Adjacent is another room that houses larger items, typically furniture. Items with a lower demand are also kept in this room and marketed at lower prices. Right now, for example, it's been in the 80s and 90s, and winter coats are half off and sweaters are selling for 25 cents apiece.
Price-wise, Project Safe changed the way I look at thrifting. So far, Project Safe boasts the lowest prices I've encountered in Athens, and I like knowing that my money is going to a cause I support. I think the most I've ever spent there was around $8.00, and that charge covered a lot of stuff. There are a few racks with more expensive items, usually higher-quality or vintage clothes. Also, obviously, items like furniture are going to cost more than the clothes.
Often the employees will ring up an item so it has a significantly lower price or ends up being free. I'll use my last trip to Project Safe as an example. See that shirt on the right? I saw it, instantly adored it, and decided to try it on, knowing it couldn't cost more than three dollars. Meanwhile, my boyfriend hunted for frames, and found four - these totaled to $3.50, but he hadn't paid yet. I brought the shirt up to the register to show it off, and, you know, get it. The woman behind the counter bagged the shirt and gave it back to me - the total on the register's screen stayed the same.
The folks at Project Safe are always willing to take donations and thankful to those who bring items by. You can even get a return on your taxes for donating items to the shops. Overall, whether it's to some items in the shop or donate things you no longer need, going to Project Safe is an easy way to help people right in Athens.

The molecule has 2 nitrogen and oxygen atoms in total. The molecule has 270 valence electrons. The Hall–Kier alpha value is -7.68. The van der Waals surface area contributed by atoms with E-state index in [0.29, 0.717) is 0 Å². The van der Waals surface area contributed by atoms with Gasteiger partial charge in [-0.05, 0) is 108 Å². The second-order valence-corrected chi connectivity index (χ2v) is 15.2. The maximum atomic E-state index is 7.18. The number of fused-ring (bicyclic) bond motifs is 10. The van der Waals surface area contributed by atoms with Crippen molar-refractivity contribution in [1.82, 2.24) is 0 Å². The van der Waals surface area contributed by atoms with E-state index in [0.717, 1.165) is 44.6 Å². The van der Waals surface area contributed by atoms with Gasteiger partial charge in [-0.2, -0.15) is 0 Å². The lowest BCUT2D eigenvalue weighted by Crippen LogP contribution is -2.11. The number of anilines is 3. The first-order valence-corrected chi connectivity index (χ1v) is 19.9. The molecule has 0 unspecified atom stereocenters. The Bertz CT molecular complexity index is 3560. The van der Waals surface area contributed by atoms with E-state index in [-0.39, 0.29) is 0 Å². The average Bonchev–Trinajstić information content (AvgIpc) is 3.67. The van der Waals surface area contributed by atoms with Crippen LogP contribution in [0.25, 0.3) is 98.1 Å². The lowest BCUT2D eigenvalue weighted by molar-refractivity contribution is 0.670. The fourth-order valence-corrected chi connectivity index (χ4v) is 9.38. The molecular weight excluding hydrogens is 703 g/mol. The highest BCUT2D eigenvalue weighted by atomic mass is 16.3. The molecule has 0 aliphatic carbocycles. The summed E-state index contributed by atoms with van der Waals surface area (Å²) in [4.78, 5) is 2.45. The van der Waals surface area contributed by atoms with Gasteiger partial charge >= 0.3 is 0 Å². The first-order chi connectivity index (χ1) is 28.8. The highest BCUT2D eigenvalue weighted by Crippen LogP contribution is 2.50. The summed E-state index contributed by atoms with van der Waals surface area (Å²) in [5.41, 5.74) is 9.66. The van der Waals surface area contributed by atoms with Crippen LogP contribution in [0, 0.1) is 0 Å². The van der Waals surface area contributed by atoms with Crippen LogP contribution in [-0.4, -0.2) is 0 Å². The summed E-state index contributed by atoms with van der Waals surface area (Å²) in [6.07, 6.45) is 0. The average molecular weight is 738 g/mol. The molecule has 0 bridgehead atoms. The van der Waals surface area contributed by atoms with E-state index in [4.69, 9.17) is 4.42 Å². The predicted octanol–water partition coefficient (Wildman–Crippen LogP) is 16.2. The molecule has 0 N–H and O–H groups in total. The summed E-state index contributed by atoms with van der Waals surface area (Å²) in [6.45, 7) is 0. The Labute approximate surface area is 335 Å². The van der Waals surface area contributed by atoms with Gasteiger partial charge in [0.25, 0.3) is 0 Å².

ADDRESS: 297 Prince Ave. #19
Athens' newest specialty shop, Revival Yarns, is far more than a place to get yarn and knitting needles. Instead, Revival Yarns surpasses that and acts as a haven for those who want to knit, crochet, learn, and most importantly, connect with others who share their passion. The owners, Lindsay and Cara, opened the shop because Athens lacked one, and now there's a greater opportunity for knowledge and community.
Physically, Revival Yarns feels airy and inviting - it's a place you want to stay in. The shop space is open and takes great advantage of natural light. The yarn is stocked in open shelves, so the products don't obstruct the rest of the store's environment.
I like how the shop is dotted with advice. The product shelves include several patterns, and there are results all around the space. For someone with little experience knitting, these displays are encouraging and reiterate what people can make with their own hands. At the front of the shop, there's a knitters' nook and a small library that houses related books. It seems like the space doesn't want you to leave, either.
Another thing I like about the space is that it incorporates yarn into its decor without being cheesy. There are a few touches of yarn bombing in unexpected places, like above the restroom door. Additionally, all the bunting in the shop is knit, which I thought was really clever.